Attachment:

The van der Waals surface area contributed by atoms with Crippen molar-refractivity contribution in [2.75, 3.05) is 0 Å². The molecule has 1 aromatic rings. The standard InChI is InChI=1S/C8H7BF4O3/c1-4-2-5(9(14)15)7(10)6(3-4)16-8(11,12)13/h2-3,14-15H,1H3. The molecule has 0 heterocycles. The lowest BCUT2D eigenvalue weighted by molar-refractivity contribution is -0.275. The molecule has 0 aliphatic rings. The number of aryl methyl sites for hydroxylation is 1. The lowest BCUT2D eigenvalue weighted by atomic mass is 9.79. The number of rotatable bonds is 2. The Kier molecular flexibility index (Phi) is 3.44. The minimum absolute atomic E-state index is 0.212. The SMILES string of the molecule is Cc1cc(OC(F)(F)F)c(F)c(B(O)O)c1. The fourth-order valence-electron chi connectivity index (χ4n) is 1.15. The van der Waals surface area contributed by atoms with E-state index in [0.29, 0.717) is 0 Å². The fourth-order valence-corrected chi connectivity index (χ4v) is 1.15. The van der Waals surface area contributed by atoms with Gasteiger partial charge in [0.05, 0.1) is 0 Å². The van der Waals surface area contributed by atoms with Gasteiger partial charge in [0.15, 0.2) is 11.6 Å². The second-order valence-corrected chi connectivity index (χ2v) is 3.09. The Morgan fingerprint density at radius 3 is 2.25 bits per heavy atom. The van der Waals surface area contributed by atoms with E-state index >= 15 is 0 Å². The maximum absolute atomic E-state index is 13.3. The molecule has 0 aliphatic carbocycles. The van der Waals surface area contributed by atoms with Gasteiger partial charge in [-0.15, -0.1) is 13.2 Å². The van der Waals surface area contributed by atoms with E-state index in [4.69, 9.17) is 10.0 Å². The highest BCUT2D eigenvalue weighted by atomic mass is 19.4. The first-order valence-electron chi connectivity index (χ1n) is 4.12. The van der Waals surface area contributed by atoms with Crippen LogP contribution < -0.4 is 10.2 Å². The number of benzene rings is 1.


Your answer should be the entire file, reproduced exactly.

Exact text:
The van der Waals surface area contributed by atoms with Crippen molar-refractivity contribution in [2.75, 3.05) is 0 Å². The molecule has 1 aromatic rings. The standard InChI is InChI=1S/C8H7BF4O3/c1-4-2-5(9(14)15)7(10)6(3-4)16-8(11,12)13/h2-3,14-15H,1H3. The molecule has 0 heterocycles. The lowest BCUT2D eigenvalue weighted by molar-refractivity contribution is -0.275. The molecule has 0 aliphatic rings. The number of aryl methyl sites for hydroxylation is 1. The lowest BCUT2D eigenvalue weighted by atomic mass is 9.79. The number of rotatable bonds is 2. The Kier molecular flexibility index (Phi) is 3.44. The minimum absolute atomic E-state index is 0.212. The SMILES string of the molecule is Cc1cc(OC(F)(F)F)c(F)c(B(O)O)c1. The fourth-order valence-electron chi connectivity index (χ4n) is 1.15. The van der Waals surface area contributed by atoms with E-state index in [0.29, 0.717) is 0 Å². The fourth-order valence-corrected chi connectivity index (χ4v) is 1.15. The van der Waals surface area contributed by atoms with Gasteiger partial charge in [0.05, 0.1) is 0 Å². The van der Waals surface area contributed by atoms with Gasteiger partial charge in [0.15, 0.2) is 11.6 Å². The second-order valence-corrected chi connectivity index (χ2v) is 3.09. The Morgan fingerprint density at radius 3 is 2.25 bits per heavy atom. The van der Waals surface area contributed by atoms with E-state index >= 15 is 0 Å². The maximum absolute atomic E-state index is 13.3. The molecule has 0 aliphatic carbocycles. The van der Waals surface area contributed by atoms with Gasteiger partial charge in [-0.15, -0.1) is 13.2 Å². The van der Waals surface area contributed by atoms with E-state index in [4.69, 9.17) is 10.0 Å². The highest BCUT2D eigenvalue weighted by atomic mass is 19.4. The first-order valence-electron chi connectivity index (χ1n) is 4.12. The van der Waals surface area contributed by atoms with Crippen LogP contribution < -0.4 is 10.2 Å². The number of benzene rings is 1.